We only launched our one-month intermediate course at the start of this year, but we’re already taking bookings through to the middle of next year.
Our intermediate students this year have come from the UK, Brazil and Germany – and students next year are coming from as far as Trinidad & Tobago and, for the first time, from the Republic of Azerbaijan.
It’s a great compliment to the Chippendale school that students are prepared to travel such long distances to be with us.
We only accept two students on our intermediate courses at any one time, meaning that one-to-one tuition is maximised.
It makes for an intense and thoroughly enjoyable month, with our keen hobbyist students taking their skill levels up several notches.
We also decided during the year to be as flexible as possible with the intermediate course, recognising that for many people a month is a long time to take off work.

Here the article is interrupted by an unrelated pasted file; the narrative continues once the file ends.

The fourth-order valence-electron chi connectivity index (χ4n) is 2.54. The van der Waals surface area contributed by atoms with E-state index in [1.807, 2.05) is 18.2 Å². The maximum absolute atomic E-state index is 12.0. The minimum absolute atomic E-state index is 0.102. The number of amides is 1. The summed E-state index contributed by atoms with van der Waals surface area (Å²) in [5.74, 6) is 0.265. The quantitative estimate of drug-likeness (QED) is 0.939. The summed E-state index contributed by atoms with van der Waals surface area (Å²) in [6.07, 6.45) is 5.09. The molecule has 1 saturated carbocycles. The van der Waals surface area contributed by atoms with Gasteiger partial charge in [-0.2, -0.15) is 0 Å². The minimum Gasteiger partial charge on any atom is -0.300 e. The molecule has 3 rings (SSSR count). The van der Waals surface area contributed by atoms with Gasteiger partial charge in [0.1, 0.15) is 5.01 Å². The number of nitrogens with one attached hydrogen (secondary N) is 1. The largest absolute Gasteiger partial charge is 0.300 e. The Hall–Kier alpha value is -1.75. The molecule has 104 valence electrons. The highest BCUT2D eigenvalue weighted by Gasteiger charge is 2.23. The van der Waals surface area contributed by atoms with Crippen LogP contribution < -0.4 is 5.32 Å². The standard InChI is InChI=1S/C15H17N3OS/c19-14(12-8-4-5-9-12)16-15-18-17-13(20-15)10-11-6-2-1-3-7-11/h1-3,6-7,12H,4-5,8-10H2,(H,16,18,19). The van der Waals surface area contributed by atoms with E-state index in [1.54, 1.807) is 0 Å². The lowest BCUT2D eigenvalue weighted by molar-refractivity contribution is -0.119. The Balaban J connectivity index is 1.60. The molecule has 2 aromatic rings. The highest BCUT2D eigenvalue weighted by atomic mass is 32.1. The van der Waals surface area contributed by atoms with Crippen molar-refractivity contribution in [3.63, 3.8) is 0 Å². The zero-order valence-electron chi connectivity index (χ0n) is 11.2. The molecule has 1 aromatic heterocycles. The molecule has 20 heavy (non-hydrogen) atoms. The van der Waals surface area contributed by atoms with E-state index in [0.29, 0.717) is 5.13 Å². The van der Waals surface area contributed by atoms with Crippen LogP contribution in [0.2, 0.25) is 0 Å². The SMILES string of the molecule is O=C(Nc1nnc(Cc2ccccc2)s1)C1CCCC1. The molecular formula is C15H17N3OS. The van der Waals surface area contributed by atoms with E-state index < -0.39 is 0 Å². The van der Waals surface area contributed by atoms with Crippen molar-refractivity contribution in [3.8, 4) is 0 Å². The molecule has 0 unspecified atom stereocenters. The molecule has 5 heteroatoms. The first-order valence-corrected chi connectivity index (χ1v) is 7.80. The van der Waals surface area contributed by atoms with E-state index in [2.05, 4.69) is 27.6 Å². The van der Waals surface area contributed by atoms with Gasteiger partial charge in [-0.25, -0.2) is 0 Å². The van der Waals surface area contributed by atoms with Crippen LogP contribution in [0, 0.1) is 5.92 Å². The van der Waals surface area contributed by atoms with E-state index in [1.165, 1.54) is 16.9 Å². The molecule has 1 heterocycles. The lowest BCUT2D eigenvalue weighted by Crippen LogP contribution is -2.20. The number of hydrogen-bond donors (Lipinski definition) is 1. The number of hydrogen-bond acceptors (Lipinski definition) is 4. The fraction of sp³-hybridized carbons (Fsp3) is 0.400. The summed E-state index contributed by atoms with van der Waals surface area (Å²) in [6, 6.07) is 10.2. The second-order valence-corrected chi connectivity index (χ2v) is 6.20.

We therefore allow students to complete the course in smaller chunks, with start and finishing dates entirely at the discretion of each student – subject, of course, to demand.
The principal tutor on the course is Alan McGovern, who has over 30 years of woodworking experience, and who excels at making sure that by the end of the course each student creates a fantastic heirloom piece of furniture.
However, if your time is limited and you only want to learn some of the basics of woodworking, do consider one of our one-week introductory courses which have a maximum of only ten students.
Because of the rising popularity of our introductory courses, the December course is now full, but places remain on our 2019 courses, the first being 18th to 22nd March.
Our introductory course can either be a first taste of woodworking, or a first step into professional furniture design and making.
Several students on our professional course this year caught the woodworking bug on one of our introductory courses – and if you do enroll on a professional course, the introductory fees are deducted.
But the intermediate course is also an attractive option for hobbyists who are unsure about a woodworking career.
Picture: Eion (left) is pictured with Alan McGovern